Tribal peoples have an unparalleled understanding of their environment, which is key to the sustainable agriculture and lifestyles which they have pursued for generations. But with climate change, weather patterns and ecosystems face disruption. Could traditional tribal knowledge, of such huge potential value for sustainable living, be made obsolete by global warming? Unpublished, 18 November 1998.
Modern, large-scale, high-input, market-oriented agriculture cannot conceivably feed the world. Only low-input small-scale, subsistence agriculture, based on traditional knowledge and practices, can conceivably do so, and we have been at pains to point this out in the pages of The Ecologist for nearly 29 years.
One important reason is that traditional agricultural practices are based on detailed knowledge, accumulated over centuries and in some cases over millennia. Such knowledge is based on a remarkable understanding of natural phenomena which, as Madhu Ramnath  notes, can only come “from a lifestyle which has a direct day-to-day contact with its surroundings”.
This knowledge enables tribals in the forests of central India to know exactly when key seasonal events, which play a critical role in their agricultural activities, are likely to occur. Thus they can predict the onset of the annual monsoon when black ants begin to appear in long winding rows from cracks in the ground, when the goborliti birds begin to migrate away from the forest, when certain plants like the kadoma and the thummi which has a root like that of turmeric, begin to flower, and the kenil red ants, which build their nests in the folds of green leaves of certain trees, stop laying their eggs. The tribals can even tell which stage of the monsoon is in progress because they know that certain mushrooms which appear during the wet season do so in a very specific order, and they know how the order relates to the different stages of the monsoon.
This knowledge also enables the tribals to predict and interpret the nature of slight diversions from the norm. In 1987, for instance, the monsoon was an abnormal one and the plants and animals deviated from their usual patterns of behaviour. Thus the manai mushroom, which normally appears at the end of the monsoon, was seen in the first days of September. The wild boars that normally dig up the thick roots of the thummi plant, after the monsoons, dug them up and ate them well before the rains ended. Nests of the kenil red ants with eggs and young ones continued to be found as late as August, and the goborliti bird prematurely returned to the forests in the first days of September.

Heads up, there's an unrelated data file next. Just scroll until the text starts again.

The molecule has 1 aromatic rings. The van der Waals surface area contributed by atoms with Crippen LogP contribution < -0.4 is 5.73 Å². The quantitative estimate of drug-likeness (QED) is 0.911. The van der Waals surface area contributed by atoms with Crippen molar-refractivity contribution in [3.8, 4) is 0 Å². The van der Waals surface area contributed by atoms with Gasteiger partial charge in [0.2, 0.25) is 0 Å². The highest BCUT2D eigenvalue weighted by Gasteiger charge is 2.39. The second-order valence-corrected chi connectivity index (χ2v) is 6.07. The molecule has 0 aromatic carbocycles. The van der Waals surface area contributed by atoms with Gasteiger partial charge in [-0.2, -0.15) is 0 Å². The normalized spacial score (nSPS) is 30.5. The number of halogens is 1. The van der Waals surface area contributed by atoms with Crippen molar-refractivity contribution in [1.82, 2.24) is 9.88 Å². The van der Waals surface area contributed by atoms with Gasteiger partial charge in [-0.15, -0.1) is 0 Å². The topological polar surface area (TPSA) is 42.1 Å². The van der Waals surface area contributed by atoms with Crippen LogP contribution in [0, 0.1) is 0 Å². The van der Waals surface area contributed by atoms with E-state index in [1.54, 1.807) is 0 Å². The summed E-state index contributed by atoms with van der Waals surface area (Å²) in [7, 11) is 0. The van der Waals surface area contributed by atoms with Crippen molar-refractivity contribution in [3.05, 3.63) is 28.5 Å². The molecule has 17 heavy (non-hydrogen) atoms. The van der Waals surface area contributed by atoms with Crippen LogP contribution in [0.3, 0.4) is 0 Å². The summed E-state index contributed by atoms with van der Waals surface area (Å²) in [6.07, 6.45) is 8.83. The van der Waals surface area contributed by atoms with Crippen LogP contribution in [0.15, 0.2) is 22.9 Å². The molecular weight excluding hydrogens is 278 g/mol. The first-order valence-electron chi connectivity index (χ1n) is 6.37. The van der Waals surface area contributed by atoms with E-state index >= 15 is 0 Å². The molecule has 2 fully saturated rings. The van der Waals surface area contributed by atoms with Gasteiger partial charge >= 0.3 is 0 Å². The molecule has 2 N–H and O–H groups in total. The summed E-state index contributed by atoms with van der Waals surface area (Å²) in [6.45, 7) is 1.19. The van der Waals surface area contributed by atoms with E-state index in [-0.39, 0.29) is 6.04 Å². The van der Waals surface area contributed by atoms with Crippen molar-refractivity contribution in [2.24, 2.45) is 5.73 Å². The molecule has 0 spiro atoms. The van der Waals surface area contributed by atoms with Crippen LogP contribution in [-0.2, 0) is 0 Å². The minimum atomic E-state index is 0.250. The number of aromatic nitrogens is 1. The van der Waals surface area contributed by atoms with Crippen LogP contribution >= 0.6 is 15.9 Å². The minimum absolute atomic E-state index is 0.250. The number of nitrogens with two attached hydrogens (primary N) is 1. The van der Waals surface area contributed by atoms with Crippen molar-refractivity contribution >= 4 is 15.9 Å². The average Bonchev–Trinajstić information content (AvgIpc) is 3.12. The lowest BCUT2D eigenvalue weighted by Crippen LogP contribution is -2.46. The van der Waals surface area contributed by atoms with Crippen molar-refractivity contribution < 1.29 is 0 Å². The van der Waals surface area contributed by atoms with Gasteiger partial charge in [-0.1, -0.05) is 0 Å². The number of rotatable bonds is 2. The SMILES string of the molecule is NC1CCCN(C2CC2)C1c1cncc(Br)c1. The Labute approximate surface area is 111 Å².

For the tribals, ants, mushrooms and boars, as Madhu Ramnath notes “are not just food to be gathered and hunted; they are also the guides and calendars of the forest”. As he tells us, “Their behaviour tells the people when to plough their land and whether their grain should be sown on sloping ground or flat ground”, and a host of other things too.
However, this invaluable knowledge is of use only if the diversions from the climatic norm occur within certain limits, which so far they have. Indeed meteorological reports show that over the last century the date of the onset of the monsoon has diverted by little more than seven days from the norm.
With global warming the deviations are likely to get very much bigger. The nature of the monsoon too is likely to change – possibly dramatically – which will impose correspondingly dramatic changes on the behaviour of the “guides and calendars of the forests”, and if global warming continues – which it will do unless very radical action is taken now – this behaviour will become increasingly unpredictable. In other words, global warming will make all this traditional knowledge totally irrelevant as it will the highly sophisticated farming practices that it has made possible, and that, as already mentioned, are in general the only ones that can feed the rural masses of the Third World.
It is worth noting that there is no effective substitute for this extraordinary knowledge. As Madhu Ramnath reminds us, even with today’s super computers, scientists are incapable of understanding the wind and temperature conditions over the oceans that will determine exactly when the monsoons will occur, and even if they could, it is more than unlikely that this knowledge would be made readily accessible to the tribal peoples whose very existence depends on their ability to remain outside the orbit of the formal economy.
 Madhu Ramnath, “Predicting the Monsoon: Modern Science Versus Traditional Wisdom”, The Ecologist Vol. 18 No. 6, 1988. Madhu Ramnath spent a number of months each year and for many years, living with a group of Derva Gonds in the forests of Baster – on the border between Madhya Pradesh and Orissa. He was eventually accepted as a member of this social group.Back to top